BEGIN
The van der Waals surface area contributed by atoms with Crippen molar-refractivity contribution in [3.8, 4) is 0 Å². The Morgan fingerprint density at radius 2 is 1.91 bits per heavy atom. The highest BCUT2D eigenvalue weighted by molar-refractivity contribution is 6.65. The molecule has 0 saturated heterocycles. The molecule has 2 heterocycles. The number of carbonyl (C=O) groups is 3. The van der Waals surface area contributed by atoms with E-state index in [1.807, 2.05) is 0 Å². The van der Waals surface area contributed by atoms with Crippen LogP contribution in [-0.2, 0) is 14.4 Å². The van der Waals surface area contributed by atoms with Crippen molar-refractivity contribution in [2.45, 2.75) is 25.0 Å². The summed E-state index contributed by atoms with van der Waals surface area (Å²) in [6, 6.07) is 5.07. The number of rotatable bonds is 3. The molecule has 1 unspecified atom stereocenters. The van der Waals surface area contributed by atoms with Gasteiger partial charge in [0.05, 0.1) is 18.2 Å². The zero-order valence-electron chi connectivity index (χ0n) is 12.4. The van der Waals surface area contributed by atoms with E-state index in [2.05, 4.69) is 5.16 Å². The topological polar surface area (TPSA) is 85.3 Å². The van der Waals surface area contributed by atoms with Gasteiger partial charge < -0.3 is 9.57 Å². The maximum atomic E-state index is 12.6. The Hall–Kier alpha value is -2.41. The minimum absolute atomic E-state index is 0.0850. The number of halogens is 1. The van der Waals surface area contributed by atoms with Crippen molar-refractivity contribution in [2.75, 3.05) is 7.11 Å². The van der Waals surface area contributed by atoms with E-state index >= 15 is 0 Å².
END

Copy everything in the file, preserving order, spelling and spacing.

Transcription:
The van der Waals surface area contributed by atoms with Crippen molar-refractivity contribution in [3.8, 4) is 0 Å². The Morgan fingerprint density at radius 2 is 1.91 bits per heavy atom. The highest BCUT2D eigenvalue weighted by molar-refractivity contribution is 6.65. The molecule has 0 saturated heterocycles. The molecule has 2 heterocycles. The number of carbonyl (C=O) groups is 3. The van der Waals surface area contributed by atoms with E-state index in [1.807, 2.05) is 0 Å². The van der Waals surface area contributed by atoms with Crippen LogP contribution in [-0.2, 0) is 14.4 Å². The van der Waals surface area contributed by atoms with Crippen molar-refractivity contribution in [2.45, 2.75) is 25.0 Å². The summed E-state index contributed by atoms with van der Waals surface area (Å²) in [6, 6.07) is 5.07. The number of rotatable bonds is 3. The molecule has 1 unspecified atom stereocenters. The van der Waals surface area contributed by atoms with Gasteiger partial charge in [0.05, 0.1) is 18.2 Å². The zero-order valence-electron chi connectivity index (χ0n) is 12.4. The van der Waals surface area contributed by atoms with E-state index in [2.05, 4.69) is 5.16 Å². The topological polar surface area (TPSA) is 85.3 Å². The van der Waals surface area contributed by atoms with Gasteiger partial charge < -0.3 is 9.57 Å². The maximum atomic E-state index is 12.6. The Hall–Kier alpha value is -2.41. The minimum absolute atomic E-state index is 0.0850. The number of halogens is 1. The van der Waals surface area contributed by atoms with Crippen molar-refractivity contribution in [2.75, 3.05) is 7.11 Å². The van der Waals surface area contributed by atoms with E-state index >= 15 is 0 Å².